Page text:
A Worldwide Fake Food Sting Unearthed Deadly Counterfeits on Everyone's Shelves

<a href=";pl=edit-00">Radu Bercan</a> / <a href=";pl=edit-00"></a>

In a post-industrial society, criminal syndicates have turned to counterfeiting high-end food -- olive oils, wine, and cheese -- to build on their trifecta of drugs, sex, and extortion. No, this is not the dystopian prologue of a Philip K. Dick novel -- it's the reality of life in 2016. And the latest report from Interpol details staggering records of fraudulent food.

"People are at serious risk and in some cases dying because of the greed of criminals whose sole concern is to make money."

In a statement released Wednesday, the International Criminal Police Organization detailed a joint operation with Europol that confiscated 2,500 tons of counterfeit food and drink in December 2014 and January 2015. The police sting raided markets, ports of entry, and industrial estates, and, among the fake goods, investigators nabbed "mozzarella, strawberries, eggs, cooking oil and dried fruit," along with seafood, liquor, beer, sugar, butter, and other foods whose veracity most consumers would never consider questioning.

Among the highlights (or lowlights, depending on your thoughts on food crime), agents confiscated 31 tons of frozen seafood that had been sprayed with a mixture of citric acid, phosphate and hydrogen peroxide, which was then sold as being freshly caught in Italy; 35 tons of fake butter in Egypt; and dietary supplements sent by mail that were seized at Los Angeles International Airport for containing "illicit substances." 

“Fake and sub-standard food and drink pose a real threat to health and safety," said Michael Ellis, head of INTERPOL’s Trafficking in Illicit Goods and Counterfeiting unit. "People are at serious risk and in some cases dying because of the greed of criminals whose sole concern is to make money."

Counterfeit booze proved an alarmingly popular way for these syndicates to bilk unsuspecting consumers, too. Almost 73,000 gallons (275,000 liters) of drinks were confiscated worldwide, of which counterfeit alcohol was the most popular. In the UK, police raided a plant with 20,000 empty bottles, set to be filled with fake, brand-name vodka, along with hundreds of empty five-liter antifreeze bottles used to make the swill liquor and "a reverse osmosis unit used to remove the chemical’s color and smell."  TL;DR; think twice about drinking brand-name vodka in the UK. Stick to the room-temperature beer.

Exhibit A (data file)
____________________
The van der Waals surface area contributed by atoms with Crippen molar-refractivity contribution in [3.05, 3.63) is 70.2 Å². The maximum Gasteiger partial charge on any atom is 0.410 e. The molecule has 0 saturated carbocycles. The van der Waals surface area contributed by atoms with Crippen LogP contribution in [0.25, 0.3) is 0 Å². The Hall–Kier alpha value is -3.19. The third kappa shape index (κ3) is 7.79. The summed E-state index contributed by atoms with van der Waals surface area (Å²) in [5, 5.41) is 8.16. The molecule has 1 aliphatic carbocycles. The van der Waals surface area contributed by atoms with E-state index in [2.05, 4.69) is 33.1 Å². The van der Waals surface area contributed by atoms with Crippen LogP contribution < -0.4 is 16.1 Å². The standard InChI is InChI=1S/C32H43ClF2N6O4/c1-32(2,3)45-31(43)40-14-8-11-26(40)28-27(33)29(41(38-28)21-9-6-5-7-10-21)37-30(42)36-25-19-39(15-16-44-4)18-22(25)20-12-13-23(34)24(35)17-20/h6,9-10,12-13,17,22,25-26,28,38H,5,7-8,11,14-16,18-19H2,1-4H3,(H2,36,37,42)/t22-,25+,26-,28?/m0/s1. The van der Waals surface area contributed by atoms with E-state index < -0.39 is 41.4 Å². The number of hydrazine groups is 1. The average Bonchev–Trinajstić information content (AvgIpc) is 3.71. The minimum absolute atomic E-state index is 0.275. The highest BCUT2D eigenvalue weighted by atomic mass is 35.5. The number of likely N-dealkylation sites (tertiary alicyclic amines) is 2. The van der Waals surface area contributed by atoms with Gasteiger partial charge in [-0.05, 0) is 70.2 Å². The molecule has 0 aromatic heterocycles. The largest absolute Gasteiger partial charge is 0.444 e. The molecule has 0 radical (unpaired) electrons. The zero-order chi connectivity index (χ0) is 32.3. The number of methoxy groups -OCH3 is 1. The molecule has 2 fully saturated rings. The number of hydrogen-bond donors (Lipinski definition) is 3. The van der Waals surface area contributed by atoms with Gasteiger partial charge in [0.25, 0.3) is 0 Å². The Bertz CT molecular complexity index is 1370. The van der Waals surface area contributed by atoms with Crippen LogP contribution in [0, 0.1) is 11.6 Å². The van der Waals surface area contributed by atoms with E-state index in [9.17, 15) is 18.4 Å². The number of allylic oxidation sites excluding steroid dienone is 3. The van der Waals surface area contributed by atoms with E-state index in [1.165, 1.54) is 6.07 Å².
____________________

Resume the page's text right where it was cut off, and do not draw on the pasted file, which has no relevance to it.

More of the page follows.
Liquor stings also turned up 5,300 gallons (20,000 liters) of fake hooch and a mafia group producing fake whisky in Thailand; more fake whiskey in Uganda; and a shop selling locally brewed beer in re-used, genuine bottles to dupe customers into thinking they were drinking name-brand brews.

Obviously, a lot of these places seem out of sight, out of mind -- but it was only in February that reports surfaced of a major American producer of Parmesan cheese got pinched by the FDA for selling adulterated cheese product. That's obviously an entirely different level of duping consumers, but it goes to show: the fake food epidemic touches people across the globe. And for the Italian mafia alone, it amounts to a $16-billion-a-year business.

Operation Opson IV, (which couldn't sound more European in origin), not only resulted in arrests and confiscations, but also furthered Interpol's efforts to "disrupt the organized crime networks behind the trafficking in fake goods" and to educate consumers worldwide as part of its Turn Back Crime global awareness campaign that aims to "assist the public in protecting themselves from potentially life-threatening products such as fake or sub-standard food and drink." 

This doesn't mean you need to live in fear that everything you buy at the grocer and liquor store might kill you. But it does mean nobody can say with 100% certainty that everything you buy is safe.

That's enough to make you want to drink fake, brand-name vodka and call it a day.

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Ryan Craggs is Thrillist's Senior News Editor. He thinks the real crime is . Follow him @ryanrcraggs.